Let’s take one more look at this week’s Case-Shiller data. Specifically, the rate of change in the year-over-year rate of change, also known as the second derivative.
First, let’s take a look at the direction the second derivative is moving in the 20 cities tracked by Case-Shiller. In this chart green dots represent cities with increases and red dots represent cities with declines. Click here for the super-wide version.
In April only Boston saw an increase in its year-over-year price gains, while in May only Tampa (barely) and Charlotte increased. The only other periods in the past that have seen so few cities with increasing price gains were the period immediately following the expiration of the homebuyer tax credit in 2010 and the periods immediately preceding and following the peak of home prices in 2006 and 2007.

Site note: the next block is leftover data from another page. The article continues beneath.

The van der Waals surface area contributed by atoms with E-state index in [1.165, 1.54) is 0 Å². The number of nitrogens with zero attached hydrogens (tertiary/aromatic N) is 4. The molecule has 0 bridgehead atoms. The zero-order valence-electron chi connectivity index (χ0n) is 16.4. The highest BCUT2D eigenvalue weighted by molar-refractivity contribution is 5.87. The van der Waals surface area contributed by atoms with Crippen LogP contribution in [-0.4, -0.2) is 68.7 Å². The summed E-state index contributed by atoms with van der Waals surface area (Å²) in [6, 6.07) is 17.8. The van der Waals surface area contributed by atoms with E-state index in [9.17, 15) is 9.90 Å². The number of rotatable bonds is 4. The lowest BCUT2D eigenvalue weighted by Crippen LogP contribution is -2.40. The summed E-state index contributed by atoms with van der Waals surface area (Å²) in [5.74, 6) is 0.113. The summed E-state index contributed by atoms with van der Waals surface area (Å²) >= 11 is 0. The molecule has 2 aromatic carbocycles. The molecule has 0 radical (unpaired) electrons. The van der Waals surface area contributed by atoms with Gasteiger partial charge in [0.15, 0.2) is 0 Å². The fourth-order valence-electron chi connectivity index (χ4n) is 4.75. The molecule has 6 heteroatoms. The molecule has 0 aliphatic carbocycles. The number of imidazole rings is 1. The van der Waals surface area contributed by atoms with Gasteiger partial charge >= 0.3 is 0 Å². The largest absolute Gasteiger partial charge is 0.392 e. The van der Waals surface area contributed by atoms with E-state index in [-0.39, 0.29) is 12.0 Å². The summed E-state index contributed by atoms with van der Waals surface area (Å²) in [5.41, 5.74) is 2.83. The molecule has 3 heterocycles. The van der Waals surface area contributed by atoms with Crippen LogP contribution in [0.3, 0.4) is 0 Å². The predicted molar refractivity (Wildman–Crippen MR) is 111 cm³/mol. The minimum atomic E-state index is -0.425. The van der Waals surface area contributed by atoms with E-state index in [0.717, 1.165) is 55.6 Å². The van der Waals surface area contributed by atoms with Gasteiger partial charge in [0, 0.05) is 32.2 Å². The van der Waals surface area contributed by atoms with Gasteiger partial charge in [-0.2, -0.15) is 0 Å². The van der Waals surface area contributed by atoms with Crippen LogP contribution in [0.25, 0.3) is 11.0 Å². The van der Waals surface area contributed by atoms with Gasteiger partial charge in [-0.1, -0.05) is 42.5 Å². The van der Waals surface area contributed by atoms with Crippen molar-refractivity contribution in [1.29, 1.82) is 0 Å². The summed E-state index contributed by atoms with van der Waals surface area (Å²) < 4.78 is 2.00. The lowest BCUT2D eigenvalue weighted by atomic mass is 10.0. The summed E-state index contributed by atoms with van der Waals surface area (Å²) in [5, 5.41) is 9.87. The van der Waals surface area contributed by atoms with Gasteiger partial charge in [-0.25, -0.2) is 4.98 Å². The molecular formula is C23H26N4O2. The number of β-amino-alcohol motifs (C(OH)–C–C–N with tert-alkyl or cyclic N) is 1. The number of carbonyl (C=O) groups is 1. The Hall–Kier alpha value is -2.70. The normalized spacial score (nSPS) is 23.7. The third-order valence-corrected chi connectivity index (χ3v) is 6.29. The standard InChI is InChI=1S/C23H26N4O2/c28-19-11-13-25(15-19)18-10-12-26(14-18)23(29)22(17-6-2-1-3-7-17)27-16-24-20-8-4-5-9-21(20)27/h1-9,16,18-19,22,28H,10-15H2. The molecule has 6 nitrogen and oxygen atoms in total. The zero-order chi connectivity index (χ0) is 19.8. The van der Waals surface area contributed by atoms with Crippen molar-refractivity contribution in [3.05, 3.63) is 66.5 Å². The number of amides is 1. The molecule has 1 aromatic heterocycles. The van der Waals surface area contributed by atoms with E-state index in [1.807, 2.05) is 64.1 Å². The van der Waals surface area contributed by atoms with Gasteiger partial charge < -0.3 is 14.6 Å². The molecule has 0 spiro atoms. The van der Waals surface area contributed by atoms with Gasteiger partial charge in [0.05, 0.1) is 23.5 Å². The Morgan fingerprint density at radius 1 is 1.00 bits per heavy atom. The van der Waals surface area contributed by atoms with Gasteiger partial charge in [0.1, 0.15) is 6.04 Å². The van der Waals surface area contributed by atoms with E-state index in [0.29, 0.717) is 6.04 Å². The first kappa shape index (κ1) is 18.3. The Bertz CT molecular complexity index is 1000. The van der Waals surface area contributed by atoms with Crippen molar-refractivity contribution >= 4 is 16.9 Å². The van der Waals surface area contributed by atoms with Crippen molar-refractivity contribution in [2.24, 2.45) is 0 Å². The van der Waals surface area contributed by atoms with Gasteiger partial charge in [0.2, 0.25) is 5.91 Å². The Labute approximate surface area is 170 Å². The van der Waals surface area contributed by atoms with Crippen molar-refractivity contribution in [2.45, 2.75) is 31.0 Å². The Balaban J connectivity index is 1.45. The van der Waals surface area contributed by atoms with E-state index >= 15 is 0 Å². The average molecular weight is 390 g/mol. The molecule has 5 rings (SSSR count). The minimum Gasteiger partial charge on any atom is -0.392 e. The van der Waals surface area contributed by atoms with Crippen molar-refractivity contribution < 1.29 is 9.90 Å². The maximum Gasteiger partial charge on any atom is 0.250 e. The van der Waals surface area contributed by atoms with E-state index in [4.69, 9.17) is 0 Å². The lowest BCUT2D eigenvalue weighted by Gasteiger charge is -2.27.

Here’s a more detailed look at Seattle’s second derivative:
Seattle’s second derivative reading in May of -1.9 percent is the lowest level we’ve seen since December 2008.
Leading up to the home price peak in Seattle the second derivative was in the red for 17 straight months. Although the current level is comparable to the period in late 2007 / early 2008 when home prices in Seattle finally began to decline, we’ve currently only seen three consecutive months of negative readings on the second derivative.
I think it’s still a bit early to call another price peak, but the trend is definitely worth keeping an eye on. If things continue the way they have the last few months, we could definitely start to see price declines by this time next year.